Skip directly to search Skip directly to A to Z list Skip directly to site content
CDC Home

Volume 15, Number 8—August 2009

Synopsis

Tactics and Economics of Wildlife Oral Rabies Vaccination, Canada and the United States

Ray T. SternerComments to Author , Martin I. Meltzer, Stephanie A. Shwiff, and Dennis Slate
Author affiliations: US Department of Agriculture, Fort Collins, Colorado, USA (R.T. Sterner, S.A. Shwiff); Centers for Disease Control and Prevention, Atlanta, Georgia, USA (M.I. Meltzer); US Department of Agriculture, Concord, New Hampshire, USA (D. Slate)

Main Article

Table 3

Comparison of selected modeling studies that examined the economics of oral rabies vaccination programs*

Reference Locale, tactics, target species Type of study, model Duration modeled, y Cost and density of vaccine baits; distribution costs† Results Comments
(27) 2 counties in New Jersey, ORV, raccoon Benefit:cost, cost data collected from field with hypothetical baiting program 5 $1–$2/bait; 62–200 baits/km2; distribution $100/km2 Net savings $13.34–$20.78/ county resident (1990 US$);
$1,244/km2 – $1,939/km2 Probably unrealistic: assumed only 2 baitings; no contingency costs; main economic benefit = reduced pet vaccinations
(33)‡ Hypothetical 34,447 km2-area, expanding circle then maintained barrier zone, raccoon Benefit:cost of hypothetical baiting program, extensive sensitivity analyses 30 $1.50/ bait; 100 baits/km2 (range 40–115); distribution $39/km2 (maximim $100/ km2) Net savings of $3.1 million if reduced pet vaccinations included as benefit. Net cost ($6.2 million) if pet vaccinations excluded. Lack of data required many assumptions; bait density, cost/ bait, and value of pet vaccinations were the most critical elements
(34)§¶ Appalachian Ridge area, ORV, raccoon Benefit:cost model of program to deter westward spread of raccoon rabies 20 $1.30/bait, 75 baits/km2 ; aerial distribution $8.62/ km2; evaluation $15/km2 Net savings $100–$500 million (2000 US$) Assumed that without ORV, rabies would move 42 or 125 km/y west; distribution costs are low; animal vaccinations are critical component
(26)# Ohio–Pennsylvania, ORV zone (400 km2), raccoon Simulation of individual raccoons + benefit:cost model to prevent westward spread of raccoon rabies 40 $1.47/bait; 3 scenarios of 70, 100, 175 baits/km2. Distribution $23.23/km2 Net costs (1999 US$; savings recouped 5 km band west of zone) Complex model showing importance of many biological factors determining potential for success and net savings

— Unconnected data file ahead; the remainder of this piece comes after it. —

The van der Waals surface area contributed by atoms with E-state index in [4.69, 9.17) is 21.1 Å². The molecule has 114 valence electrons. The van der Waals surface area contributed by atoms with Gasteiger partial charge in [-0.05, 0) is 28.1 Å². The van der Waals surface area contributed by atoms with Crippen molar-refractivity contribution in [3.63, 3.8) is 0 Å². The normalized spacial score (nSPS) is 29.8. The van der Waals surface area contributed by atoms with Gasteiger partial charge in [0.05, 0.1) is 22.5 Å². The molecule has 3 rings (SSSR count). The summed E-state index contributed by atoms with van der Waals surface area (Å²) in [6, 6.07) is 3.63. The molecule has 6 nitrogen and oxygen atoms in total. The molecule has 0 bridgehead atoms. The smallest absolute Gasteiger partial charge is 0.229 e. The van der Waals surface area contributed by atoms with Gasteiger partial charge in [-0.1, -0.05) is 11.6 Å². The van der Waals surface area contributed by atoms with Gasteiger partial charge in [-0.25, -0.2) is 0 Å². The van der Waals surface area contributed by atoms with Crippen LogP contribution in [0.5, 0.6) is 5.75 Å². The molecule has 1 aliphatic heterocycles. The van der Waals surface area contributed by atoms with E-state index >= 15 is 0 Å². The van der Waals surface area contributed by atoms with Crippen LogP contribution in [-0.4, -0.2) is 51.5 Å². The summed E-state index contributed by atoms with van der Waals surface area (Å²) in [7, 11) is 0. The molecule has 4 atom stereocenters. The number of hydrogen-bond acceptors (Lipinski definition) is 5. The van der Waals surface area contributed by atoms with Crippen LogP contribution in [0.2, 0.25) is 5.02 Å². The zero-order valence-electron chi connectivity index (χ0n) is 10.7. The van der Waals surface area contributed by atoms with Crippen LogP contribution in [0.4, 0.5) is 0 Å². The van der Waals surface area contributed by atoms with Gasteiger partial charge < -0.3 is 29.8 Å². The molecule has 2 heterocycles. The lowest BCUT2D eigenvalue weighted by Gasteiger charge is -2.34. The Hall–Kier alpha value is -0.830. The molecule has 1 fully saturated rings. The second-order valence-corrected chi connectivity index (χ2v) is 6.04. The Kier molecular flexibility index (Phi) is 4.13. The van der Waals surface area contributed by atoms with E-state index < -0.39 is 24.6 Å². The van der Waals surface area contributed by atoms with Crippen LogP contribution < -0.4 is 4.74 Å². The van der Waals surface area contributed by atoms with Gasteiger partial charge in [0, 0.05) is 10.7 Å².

(35) Texas,
progressive elimination, collapsed bands, coyote Retrospective benefit:cost
model; projected population-based PEP and animal test costs for 20 southern to 232-county expansion area 12 $26.3 million total cost (2006 US$; Texas Department of State Health Services accumulated value) Net savings $98–$354 million; BCRs of 3.7–13.4; range of savings for 100%, 50% and 25% of PEP and rabies tests in epizootic area. Simple model showing wide-area expansion. ORV proved cost-efficient if projections were reduced to 7% of the PEP and tests for epizootic counties
S.A. Shwiff, unpub. data Ontario, progressive elimination, expanded wedge, arctic-fox variant,
red fox Benefit:cost measured costs but had to model savings 12 $77.4 million (2006 Can$) for total ORV Net savings in 3 of 4 scenarios: reductions in animal rabies testing accounted for most net savings. Assumed multiple estimates of future rabies-related costs

*No inflation corrections used. ORV, oral rabies vaccination; PEP, postexposure prophylaxis; BCRs, benefit:cost ratios.
†Distribution costs exclude cost of bait purchases. US$ except as indicated.
‡For example, Meltzer (33) posited a baseline assumption with a distribution cost of $39/km2.
§Kemere et al. (34) assumed that the “… effectiveness of vaccination programs would be validated through surveillance and testing of raccoon populations in the ORV zones … [evaluation cost] also includes educational, promotional, and overhead expenses.”
¶Although Kemere et al. (34) did not explicitly allow for contingency costs (to allow for breaches of ORV zones, etc.), they did sensitivity analyses assuming “… the full program costs are used for the entire period instead of dropping to 40% after 5 years.”
#Foroutan et al. (26) only considered benefits extending up to 5 km west of the ORV zone. A simple extrapolation would suggest that net savings would occur if the calculated benefits were to extend some 100–150 km west of the ORV zone.

Main Article

Top of Page

USA.gov: The U.S. Government's Official Web PortalDepartment of Health and Human Services
Centers for Disease Control and Prevention   1600 Clifton Rd. Atlanta, GA 30333, USA
800-CDC-INFO (800-232-4636) TTY: (888) 232-6348 - Contact CDC–INFO